The next day, both the social worker and I checked the hospital computer system: He hadn’t gone to the ER. I called him, and he told me that he was still busy in Brooklyn but was feeling okay. He said he appreciated my call and would go to the ER soon. Three days later he hadn’t gone to the hospital, and neither the social worker nor I could reach him by phone. She decided that we needed to call a community-based suicide intervention team to visit his last listed address and assess him again. He wasn’t there. They said they will keep trying.
Since then, I’ve called him twice, and there’s been no answer. I think of him often–of the resilience it takes to grow into an articulate and thoughtful man despite hearing a constant, disembodied voice telling you that you are worthless. And I find myself checking my workplace voicemail more often than usual, even when I’m not in clinic, hoping to hear that he’s all right.
I stopped by the clinic social worker’s basement office this week to see if she had heard from the suicidal, hallucinating patient we’d seen a few weeks back. She hadn’t. The suicide intervention team had attempted several times to evaluate him at home, but he’d never been there. They’d spoken to his adult daughter, who’d told them he was in Brooklyn and doing fine. And so they had “closed the file.”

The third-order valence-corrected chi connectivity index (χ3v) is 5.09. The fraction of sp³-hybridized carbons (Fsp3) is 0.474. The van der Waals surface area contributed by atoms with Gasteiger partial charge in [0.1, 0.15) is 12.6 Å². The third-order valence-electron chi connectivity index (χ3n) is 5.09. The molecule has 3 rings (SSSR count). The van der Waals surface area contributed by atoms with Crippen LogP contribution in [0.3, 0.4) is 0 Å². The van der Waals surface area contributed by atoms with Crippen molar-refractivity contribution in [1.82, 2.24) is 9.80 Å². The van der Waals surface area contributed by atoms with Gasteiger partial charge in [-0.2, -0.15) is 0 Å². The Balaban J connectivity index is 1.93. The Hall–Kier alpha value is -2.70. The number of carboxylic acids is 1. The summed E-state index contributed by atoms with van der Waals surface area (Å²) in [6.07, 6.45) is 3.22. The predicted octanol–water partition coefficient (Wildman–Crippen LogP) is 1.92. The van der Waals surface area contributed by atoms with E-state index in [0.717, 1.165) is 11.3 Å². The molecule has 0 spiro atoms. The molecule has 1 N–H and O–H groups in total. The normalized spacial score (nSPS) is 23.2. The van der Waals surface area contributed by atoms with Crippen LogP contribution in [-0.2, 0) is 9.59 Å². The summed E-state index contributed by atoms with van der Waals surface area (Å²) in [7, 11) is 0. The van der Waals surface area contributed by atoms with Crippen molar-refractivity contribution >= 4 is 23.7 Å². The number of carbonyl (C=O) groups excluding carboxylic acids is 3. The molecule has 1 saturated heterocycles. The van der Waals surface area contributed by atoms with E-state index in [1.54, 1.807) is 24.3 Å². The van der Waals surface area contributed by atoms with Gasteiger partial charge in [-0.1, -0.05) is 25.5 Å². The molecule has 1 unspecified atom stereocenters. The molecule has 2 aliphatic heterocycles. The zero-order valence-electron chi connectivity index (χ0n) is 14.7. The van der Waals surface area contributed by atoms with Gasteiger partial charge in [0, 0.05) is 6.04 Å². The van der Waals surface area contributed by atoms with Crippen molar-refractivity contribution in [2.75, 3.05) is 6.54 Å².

I turned to leave, but the social worker stopped me. Turning from her desk, she asked softly, “Did you learn anything from this case?”
This is what she wanted to hear me say: When someone hears voices commanding him to kill himself, there is no room for negotiation. An immediate professional evaluation is both clinically and legally necessary to avoid situations like the one we were in right now.
But I couldn’t bring myself to say it.
I have learned so much over these last months. When lab tests revealed that my patient’s vague abdominal pain was actually severe pancreatitis, I learned to take every complaint seriously. When my uninsured patient stopped taking her seizure medication because it wasn’t covered at her sliding-scale pharmacy, I learned that having one detail out of place can topple a whole treatment plan. But this was different. And much more difficult.
I hate that there are so few social services available to help poor people maintain their health, and that getting a life started again after incarceration is an almost insurmountable task. I hate that mental health care is so isolated from the rest of medicine, that even individuals who want help can lose months of their lives waiting for the referral to come through.
I want to swoop in and guide my patient through this complicated system. I also want to respect his decisions and honor the instinct for survival that has brought him this far. And I don’t know how to reconcile these two desires. I still have so much more to learn.
About the author:
Jennifer Reckrey MD is a family medicine resident in New York City. “I started writing these reflections to keep in touch with friends and family. But the process of putting my experiences into words helped me to better understand and develop my own practice of medicine.”